09.10.2020 – 08.11.2020
Russian National Decorative Art Museum, Moscow
Agency of Singular Investigations
Bulat Galeyev and Prometheus Design Office
The name of this two-part exhibition, 15 Minute Break, refers to the short pauses in rhythmic work that can actually last for 15 minutes or can have no link with objective lapse of time. Such breaks are spontaneous and ambiguous in nature.
The first installment of the project dealt with labor and the changes it undergoes in the modern world.
The second and final installment addresses the time exempted from labor. The artists’ installations, video, audio, paintings, drawings, contemporary sculpture and photography contemplate the time of active leisure and replenishment of energy, the time of idle anticipation and laziness, the time of immersion into own thoughts and contemplation.
The exhibition space shows three approaches to conceptualizing leisure. The first notion of leisure is based on shared experiences that emerge from active types of recreation—at a beach or a festival, during a feast or a hike. This part of the exhibition features photography by Igor Mukhin from his Weekend series, new works by Lyudmila Baronina who explores labor and leisure as a hybrid, a hand-embroidered canvas by Rodion Kitaev depicting various types of active leisure, a video installation by Roman Mokrov on the stereotypes of beach recreation.
The second notion relies on engagement into practices instead of reflecting on them—these are experiences of contemplation and inactivity, facilitated by visual-and-acoustic meditations, observation of nature, and spiritual endeavors that have become especially popular recently. Vladislav Efimov made a special commission for the exhibition, the installation Still Blowing in the Wind where he reflects on technology, nature and contemplation. A dedicated room is given to Dream Life, a research project by the Agency of Singular Investigations aimed at countering ageing through management of sleep. Sergey Filatov presents a new sound installation.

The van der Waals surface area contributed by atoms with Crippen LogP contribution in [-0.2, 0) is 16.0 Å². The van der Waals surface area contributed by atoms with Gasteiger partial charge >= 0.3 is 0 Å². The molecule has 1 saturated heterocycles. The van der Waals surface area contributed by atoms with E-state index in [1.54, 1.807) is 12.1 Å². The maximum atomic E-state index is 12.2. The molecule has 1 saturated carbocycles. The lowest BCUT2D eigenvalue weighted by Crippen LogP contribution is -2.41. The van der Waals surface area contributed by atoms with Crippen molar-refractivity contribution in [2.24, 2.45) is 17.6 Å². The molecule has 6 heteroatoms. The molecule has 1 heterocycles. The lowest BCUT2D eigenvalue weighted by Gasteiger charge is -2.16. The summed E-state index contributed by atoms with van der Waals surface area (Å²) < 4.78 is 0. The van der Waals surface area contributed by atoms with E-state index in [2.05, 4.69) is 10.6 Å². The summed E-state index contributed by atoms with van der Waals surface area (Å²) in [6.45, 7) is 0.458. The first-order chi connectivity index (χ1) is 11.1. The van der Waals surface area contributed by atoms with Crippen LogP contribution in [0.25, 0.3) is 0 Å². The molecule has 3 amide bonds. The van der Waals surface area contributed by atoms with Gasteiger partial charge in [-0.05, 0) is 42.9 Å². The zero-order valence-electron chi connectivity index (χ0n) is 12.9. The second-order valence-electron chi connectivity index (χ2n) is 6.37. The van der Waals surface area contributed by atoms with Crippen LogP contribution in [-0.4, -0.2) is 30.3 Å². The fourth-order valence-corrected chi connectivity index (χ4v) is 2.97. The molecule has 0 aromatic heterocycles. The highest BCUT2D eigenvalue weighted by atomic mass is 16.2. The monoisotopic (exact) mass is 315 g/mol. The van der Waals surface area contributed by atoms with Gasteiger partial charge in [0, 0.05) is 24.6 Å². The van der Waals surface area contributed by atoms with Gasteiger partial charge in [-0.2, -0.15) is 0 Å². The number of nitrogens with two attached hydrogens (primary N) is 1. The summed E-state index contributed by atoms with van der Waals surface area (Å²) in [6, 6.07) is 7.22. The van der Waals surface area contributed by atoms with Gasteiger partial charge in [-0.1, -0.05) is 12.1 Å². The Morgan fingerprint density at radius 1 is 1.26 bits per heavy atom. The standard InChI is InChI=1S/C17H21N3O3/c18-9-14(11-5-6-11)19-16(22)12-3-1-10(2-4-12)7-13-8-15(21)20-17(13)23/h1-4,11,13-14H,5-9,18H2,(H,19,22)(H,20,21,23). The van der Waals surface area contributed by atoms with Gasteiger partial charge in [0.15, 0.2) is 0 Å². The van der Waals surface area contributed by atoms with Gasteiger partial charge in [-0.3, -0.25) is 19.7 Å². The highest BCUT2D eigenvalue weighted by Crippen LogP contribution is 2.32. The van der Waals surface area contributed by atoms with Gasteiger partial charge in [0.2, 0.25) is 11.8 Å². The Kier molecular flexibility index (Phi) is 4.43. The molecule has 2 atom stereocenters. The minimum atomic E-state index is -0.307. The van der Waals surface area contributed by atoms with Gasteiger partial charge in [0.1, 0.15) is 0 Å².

Last but not least, the third notion delves into the “gray area” of leisure—this is anticipation and laziness, and all the other practices that do not fit into a definite category. This space contains “posted ads” with invitations to recreational events, collected by Eror TOY during the spring lockdown. The exploratory book by Japanese artist and photographer Ikuru Kuwajima looks at laziness as a fundamental behavior for Russians. Irina Korina shows a graphic series on one of the quarantine online fads, “What kind of couch are you?”
All projects are located in ad hoc breakout rooms, where the audience is invited to take a break and observe themselves and others outside of labor.
The exposition is complemented by objects from the collection of the Russian National Decorative Art Museum: bone and wood, metal and stone, glass, ceramic and fabric objects by authors of different eras who depicted various ways of having rest.
The irony of the second installment of this project is that representing the theme of leisure, too, requires to expend some effort.